Marvin Goldman owns thousands of posters, El Al ads and photos. (Marvin G. Goldman Collection)
NEW YORK (JTA) — Walking into Marvin Goldman’s apartment on Manhattan’s Upper West Side is like entering a museum dedicated to El Al, Israel’s national airline.
In one room, shelves and tables display scale models of El Al’s earliest aircraft, and its most modern. Elsewhere are flight bags, china, pens, ashtrays, desk flags and other collectibles bearing the El Al logo that Goldman has acquired over the past 40 years. In a large walk-in closet are neatly hung uniforms and caps worn by flight crews from decades past.
“One of my most prized items,” he proudly points out, is the first badge to adorn an El AL pilot’s hat.
In all, more than 40,000 El Al items fill the apartment that Goldman shares with his wife Marilynn. Some people — including some the airline’s employees — aptly refer to him as “El Al’s #1 fan.”
During his long career as an attorney for a prestigious Manhattan firm, Goldman flew on various airlines to countries throughout the world. About 100 of those flights were to and from Israel, for business or vacation, all on his favorite airline.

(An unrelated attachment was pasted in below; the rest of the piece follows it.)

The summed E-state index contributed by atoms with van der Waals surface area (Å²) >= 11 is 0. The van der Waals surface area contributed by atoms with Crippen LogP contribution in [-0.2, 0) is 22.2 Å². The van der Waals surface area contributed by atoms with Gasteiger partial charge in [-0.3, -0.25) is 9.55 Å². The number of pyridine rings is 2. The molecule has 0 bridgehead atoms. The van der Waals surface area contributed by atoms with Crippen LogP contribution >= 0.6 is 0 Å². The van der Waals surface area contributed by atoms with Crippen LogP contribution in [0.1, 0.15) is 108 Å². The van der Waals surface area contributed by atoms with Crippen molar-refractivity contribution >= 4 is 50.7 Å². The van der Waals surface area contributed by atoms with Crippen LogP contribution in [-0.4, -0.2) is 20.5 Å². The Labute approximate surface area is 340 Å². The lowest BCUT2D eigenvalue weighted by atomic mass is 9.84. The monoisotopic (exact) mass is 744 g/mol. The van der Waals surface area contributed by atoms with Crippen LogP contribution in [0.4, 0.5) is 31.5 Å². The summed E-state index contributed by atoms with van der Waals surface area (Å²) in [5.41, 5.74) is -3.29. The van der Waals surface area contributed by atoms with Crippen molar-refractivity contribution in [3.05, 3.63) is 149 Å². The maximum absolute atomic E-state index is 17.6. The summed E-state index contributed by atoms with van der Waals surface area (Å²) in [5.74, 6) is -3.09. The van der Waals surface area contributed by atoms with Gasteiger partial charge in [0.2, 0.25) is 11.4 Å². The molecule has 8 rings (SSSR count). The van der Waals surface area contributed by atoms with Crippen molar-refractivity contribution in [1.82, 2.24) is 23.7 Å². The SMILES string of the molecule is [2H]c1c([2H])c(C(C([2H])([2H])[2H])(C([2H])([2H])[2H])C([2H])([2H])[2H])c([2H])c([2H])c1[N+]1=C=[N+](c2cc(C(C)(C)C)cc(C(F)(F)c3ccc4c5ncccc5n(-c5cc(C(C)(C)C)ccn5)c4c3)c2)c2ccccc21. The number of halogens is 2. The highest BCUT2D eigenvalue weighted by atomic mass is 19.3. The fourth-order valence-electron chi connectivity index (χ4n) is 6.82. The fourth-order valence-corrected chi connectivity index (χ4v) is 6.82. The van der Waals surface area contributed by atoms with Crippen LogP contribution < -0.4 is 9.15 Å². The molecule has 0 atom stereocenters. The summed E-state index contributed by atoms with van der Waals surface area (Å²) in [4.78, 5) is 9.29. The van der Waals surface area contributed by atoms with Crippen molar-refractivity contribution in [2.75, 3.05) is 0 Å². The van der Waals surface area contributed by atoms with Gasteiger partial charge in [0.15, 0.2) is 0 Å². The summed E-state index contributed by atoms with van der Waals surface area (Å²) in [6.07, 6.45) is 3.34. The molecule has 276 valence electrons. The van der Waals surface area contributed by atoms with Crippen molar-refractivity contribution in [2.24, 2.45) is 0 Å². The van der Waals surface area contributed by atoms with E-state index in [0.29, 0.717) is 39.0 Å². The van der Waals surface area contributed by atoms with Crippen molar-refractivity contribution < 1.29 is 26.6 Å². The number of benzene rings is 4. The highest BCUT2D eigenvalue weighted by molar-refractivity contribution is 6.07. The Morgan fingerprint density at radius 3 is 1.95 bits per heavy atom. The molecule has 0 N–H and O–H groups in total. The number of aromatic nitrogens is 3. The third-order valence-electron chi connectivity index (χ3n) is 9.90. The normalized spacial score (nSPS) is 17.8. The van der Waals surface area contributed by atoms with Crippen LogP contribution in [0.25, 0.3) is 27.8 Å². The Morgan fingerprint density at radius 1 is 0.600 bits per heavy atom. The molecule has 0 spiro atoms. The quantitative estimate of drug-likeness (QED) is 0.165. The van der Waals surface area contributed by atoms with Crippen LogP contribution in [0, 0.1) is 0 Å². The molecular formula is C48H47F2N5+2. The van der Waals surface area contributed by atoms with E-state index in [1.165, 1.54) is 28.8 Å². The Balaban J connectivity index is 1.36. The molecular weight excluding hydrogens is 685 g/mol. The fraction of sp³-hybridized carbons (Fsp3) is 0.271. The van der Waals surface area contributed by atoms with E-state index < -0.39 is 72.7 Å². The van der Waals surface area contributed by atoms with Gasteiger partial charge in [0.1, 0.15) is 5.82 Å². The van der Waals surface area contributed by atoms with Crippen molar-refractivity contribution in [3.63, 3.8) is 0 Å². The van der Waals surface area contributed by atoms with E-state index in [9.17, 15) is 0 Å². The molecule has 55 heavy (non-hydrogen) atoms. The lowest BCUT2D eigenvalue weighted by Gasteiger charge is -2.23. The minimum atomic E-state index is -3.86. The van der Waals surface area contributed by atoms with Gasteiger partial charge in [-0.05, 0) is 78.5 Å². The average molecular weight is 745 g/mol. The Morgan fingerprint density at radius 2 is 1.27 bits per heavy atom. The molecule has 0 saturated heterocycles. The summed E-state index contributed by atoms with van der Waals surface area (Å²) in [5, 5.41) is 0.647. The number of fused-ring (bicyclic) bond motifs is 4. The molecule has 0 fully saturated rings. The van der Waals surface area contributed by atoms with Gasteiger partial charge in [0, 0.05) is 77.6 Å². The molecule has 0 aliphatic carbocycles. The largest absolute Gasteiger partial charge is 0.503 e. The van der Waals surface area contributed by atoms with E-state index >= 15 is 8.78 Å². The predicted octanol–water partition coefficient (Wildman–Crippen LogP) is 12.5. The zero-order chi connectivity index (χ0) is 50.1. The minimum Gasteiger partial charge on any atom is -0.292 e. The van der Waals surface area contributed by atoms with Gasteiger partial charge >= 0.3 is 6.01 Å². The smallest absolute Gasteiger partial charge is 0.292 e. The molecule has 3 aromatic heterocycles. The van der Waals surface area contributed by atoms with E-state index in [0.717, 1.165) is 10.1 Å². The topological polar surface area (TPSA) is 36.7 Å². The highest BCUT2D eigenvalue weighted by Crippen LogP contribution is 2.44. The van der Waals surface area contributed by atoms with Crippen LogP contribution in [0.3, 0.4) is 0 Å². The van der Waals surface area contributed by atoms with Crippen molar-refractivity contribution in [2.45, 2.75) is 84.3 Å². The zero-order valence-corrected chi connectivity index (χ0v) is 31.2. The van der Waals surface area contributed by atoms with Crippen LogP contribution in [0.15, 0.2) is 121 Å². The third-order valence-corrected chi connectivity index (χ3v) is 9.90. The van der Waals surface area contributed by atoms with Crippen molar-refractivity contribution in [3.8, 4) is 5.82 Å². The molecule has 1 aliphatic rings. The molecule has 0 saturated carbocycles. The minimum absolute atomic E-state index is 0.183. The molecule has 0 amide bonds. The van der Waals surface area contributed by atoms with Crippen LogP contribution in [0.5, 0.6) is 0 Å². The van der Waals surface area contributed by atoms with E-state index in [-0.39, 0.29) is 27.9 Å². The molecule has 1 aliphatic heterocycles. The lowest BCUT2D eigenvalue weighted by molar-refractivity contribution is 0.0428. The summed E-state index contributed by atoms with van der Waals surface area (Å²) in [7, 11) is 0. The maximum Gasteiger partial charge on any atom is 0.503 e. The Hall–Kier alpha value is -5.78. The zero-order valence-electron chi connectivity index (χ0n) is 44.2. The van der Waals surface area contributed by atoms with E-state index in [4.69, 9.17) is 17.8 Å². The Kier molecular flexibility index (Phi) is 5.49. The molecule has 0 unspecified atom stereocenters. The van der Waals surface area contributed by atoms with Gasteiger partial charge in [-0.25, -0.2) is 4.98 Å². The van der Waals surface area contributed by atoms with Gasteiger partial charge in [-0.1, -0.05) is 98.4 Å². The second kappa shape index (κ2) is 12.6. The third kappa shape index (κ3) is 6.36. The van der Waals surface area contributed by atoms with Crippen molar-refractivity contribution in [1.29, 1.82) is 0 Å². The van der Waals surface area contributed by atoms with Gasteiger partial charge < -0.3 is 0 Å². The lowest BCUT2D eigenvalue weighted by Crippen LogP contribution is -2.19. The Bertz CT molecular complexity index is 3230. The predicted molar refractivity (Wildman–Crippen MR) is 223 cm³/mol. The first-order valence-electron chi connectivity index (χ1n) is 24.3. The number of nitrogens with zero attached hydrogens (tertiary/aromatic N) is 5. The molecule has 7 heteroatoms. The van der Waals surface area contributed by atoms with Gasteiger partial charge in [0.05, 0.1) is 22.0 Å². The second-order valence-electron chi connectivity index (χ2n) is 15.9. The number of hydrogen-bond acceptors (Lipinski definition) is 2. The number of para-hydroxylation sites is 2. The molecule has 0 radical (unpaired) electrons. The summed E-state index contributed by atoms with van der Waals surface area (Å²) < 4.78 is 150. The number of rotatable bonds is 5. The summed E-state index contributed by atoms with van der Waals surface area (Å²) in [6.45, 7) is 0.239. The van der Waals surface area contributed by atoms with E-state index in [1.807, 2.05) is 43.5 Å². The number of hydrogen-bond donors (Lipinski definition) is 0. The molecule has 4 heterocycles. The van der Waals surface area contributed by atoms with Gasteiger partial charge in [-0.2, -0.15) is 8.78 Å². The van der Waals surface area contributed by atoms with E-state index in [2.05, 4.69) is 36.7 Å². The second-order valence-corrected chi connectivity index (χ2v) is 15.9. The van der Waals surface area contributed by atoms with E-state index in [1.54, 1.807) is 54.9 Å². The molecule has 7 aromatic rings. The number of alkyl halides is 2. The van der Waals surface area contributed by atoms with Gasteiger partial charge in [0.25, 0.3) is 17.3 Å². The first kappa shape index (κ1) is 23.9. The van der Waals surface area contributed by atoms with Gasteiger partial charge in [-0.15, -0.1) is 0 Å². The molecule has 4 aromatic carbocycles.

Goldman has likely amassed the largest assortment of El Al’s memorabilia outside of the airline itself. Large cabinets also store hundreds of posters, advertisements, timetables, menus, postcards and historical documents about the airline. Some of the posters were designed for El Al by well-known Israeli graphic designers, such as Franz Kraus and Dan Reisinger.
He communicates with other airline memorabilia collectors worldwide, attends airline enthusiast shows and has been helped by past and present El Al personnel who recognize the motivation behind his obsession: to “protect and preserve El Al’s dramatic and unique history for the benefit of future generations.”
He adds that “people can be divided into two categories — the ‘thrower-outers’ and the collectors.”
“I’m a collector, but a collector with a purpose. I began saving El Al memorabilia following my first trip to Israel in 1978 and have been doing it ever since,” Goldman said. “It started with collecting airline postcards. I joined the World Airline Historical Society, and by attending their annual conventions, I learned that El Al memorabilia was especially hard to find. I took up the challenge of finding and collecting the airline’s material and preserving it.”
Goldman says that he acquired his massive memorabilia inventory from a variety of sources, including other airline enthusiasts, airline memorabilia shows, El Al personnel (who shared their duplicates with him), and other travelers and retired El Al employees who wanted a good home for items they had saved. He acquired a small fraction of his collection through online auction sites like eBay.